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This year, The Lawyer’s annual ranking of the largest UK law firms by turnover is available as an interactive, digital benchmarking tool. For the first time this will allow you to manipulate each data set against the metrics of your choice.
Lords has delivered two judgments in two weeks that have totally reshaped UK patent law.
You may not believe this, but patent law just got sexy. The House of Lords has delivered two judgments in two weeks that have totally reshaped UK patent law.
The man at the centre of this upheaval is Lord Hoffmann, possibly the most influential person working in IP law in the UK. In 1989, Lord Hoffmann, then Mr Justice Hoffmann, set the standard that all patent lawyers have since followed the Improver or Protocol test. In November he disowned it in Kirin-Amgen v Aventis & Transkaryotic Therapies (TKT). In doing so, he brought UK patent law into line with Europe and, as he saw it, risked throwing lawyers into a sea of interpretative uncertainty.
Taylor Wessing partner Gary Moss advised Kirin-Amgen. Although he is obviously disappointed to have lost the case, he is really angry about the EU law principles underlying the judgment, which set aside many years of jurisprudence of UK patents.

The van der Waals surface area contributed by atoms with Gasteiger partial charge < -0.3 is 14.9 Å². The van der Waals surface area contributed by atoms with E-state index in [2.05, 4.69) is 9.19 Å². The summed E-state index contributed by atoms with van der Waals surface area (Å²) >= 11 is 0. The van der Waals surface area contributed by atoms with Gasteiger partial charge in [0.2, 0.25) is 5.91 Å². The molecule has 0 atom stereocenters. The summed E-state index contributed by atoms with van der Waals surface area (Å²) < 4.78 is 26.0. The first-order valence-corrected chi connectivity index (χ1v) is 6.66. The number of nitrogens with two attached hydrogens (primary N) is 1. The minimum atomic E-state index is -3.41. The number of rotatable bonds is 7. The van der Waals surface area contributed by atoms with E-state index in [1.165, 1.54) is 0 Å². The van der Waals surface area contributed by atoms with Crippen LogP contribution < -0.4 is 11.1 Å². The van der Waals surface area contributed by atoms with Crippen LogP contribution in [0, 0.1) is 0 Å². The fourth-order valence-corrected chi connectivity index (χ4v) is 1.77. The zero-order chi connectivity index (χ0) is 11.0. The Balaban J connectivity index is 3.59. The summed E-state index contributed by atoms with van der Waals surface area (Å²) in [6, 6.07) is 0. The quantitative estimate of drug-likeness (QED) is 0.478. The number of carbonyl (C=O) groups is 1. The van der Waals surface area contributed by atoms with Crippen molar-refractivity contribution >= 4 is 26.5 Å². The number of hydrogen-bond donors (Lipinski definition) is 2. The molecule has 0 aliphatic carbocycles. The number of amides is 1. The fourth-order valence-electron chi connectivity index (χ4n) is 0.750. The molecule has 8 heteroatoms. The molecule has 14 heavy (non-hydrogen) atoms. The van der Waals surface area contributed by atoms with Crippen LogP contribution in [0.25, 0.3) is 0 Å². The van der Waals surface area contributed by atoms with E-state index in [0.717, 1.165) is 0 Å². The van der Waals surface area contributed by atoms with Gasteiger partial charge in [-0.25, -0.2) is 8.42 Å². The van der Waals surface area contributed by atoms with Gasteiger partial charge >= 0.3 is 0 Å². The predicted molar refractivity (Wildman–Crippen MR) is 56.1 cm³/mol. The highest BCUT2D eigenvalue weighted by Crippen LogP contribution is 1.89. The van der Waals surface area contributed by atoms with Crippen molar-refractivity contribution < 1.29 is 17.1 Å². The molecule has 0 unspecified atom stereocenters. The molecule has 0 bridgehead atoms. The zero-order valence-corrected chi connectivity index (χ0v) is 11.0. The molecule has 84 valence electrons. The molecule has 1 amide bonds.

Bird & Bird partner David Wilson, who was representing Aventis and TKT, believes the alignment with Europe to be a good thing. That Moss and Wilson should beg to differ is unsurprising considering they have spent five years arguing this case with one another. However, the EU law issue is quite separate from Lord Hoffmanns sea of uncertainty point, and most lawyers approve of those changes.
Lord Hoffmanns 1989 Protocol was a three-stage test that many patent lawyers have been slavishly following; but recent judgments by Mr Justice Laddie and Lord Justice Jacob have questioned the validity of the Protocol. Lord Hoffmann has now laid it to rest, albeit in a manner that some find difficult.